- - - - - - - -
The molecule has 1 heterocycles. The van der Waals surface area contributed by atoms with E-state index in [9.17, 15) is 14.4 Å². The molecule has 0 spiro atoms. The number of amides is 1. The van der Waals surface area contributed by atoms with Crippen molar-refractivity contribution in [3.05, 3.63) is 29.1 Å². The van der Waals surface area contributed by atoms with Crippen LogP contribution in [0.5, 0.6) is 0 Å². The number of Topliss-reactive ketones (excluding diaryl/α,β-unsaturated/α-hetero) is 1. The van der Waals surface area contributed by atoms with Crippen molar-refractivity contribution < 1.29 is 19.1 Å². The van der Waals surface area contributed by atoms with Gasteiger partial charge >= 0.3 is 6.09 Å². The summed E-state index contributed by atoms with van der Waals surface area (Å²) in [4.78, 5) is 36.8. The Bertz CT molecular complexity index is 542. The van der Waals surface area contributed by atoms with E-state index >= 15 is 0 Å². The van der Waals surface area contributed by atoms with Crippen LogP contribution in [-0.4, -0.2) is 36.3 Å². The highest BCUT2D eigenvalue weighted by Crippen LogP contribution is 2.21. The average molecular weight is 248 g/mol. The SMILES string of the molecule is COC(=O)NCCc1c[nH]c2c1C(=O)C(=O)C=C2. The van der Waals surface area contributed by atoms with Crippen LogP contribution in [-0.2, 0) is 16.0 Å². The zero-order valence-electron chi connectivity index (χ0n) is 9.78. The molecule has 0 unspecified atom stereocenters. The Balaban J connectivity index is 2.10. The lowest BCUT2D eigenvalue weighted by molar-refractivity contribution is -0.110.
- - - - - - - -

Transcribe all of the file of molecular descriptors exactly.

The molecule has 1 heterocycles. The van der Waals surface area contributed by atoms with E-state index in [9.17, 15) is 14.4 Å². The molecule has 0 spiro atoms. The number of amides is 1. The van der Waals surface area contributed by atoms with Crippen molar-refractivity contribution in [3.05, 3.63) is 29.1 Å². The van der Waals surface area contributed by atoms with Crippen LogP contribution in [0.5, 0.6) is 0 Å². The number of Topliss-reactive ketones (excluding diaryl/α,β-unsaturated/α-hetero) is 1. The van der Waals surface area contributed by atoms with Crippen molar-refractivity contribution < 1.29 is 19.1 Å². The van der Waals surface area contributed by atoms with Gasteiger partial charge >= 0.3 is 6.09 Å². The summed E-state index contributed by atoms with van der Waals surface area (Å²) in [4.78, 5) is 36.8. The Bertz CT molecular complexity index is 542. The van der Waals surface area contributed by atoms with E-state index >= 15 is 0 Å². The van der Waals surface area contributed by atoms with Crippen LogP contribution in [-0.4, -0.2) is 36.3 Å². The highest BCUT2D eigenvalue weighted by Crippen LogP contribution is 2.21. The average molecular weight is 248 g/mol. The SMILES string of the molecule is COC(=O)NCCc1c[nH]c2c1C(=O)C(=O)C=C2. The van der Waals surface area contributed by atoms with Crippen LogP contribution in [-0.2, 0) is 16.0 Å². The zero-order valence-electron chi connectivity index (χ0n) is 9.78. The molecule has 0 unspecified atom stereocenters. The Balaban J connectivity index is 2.10. The lowest BCUT2D eigenvalue weighted by molar-refractivity contribution is -0.110.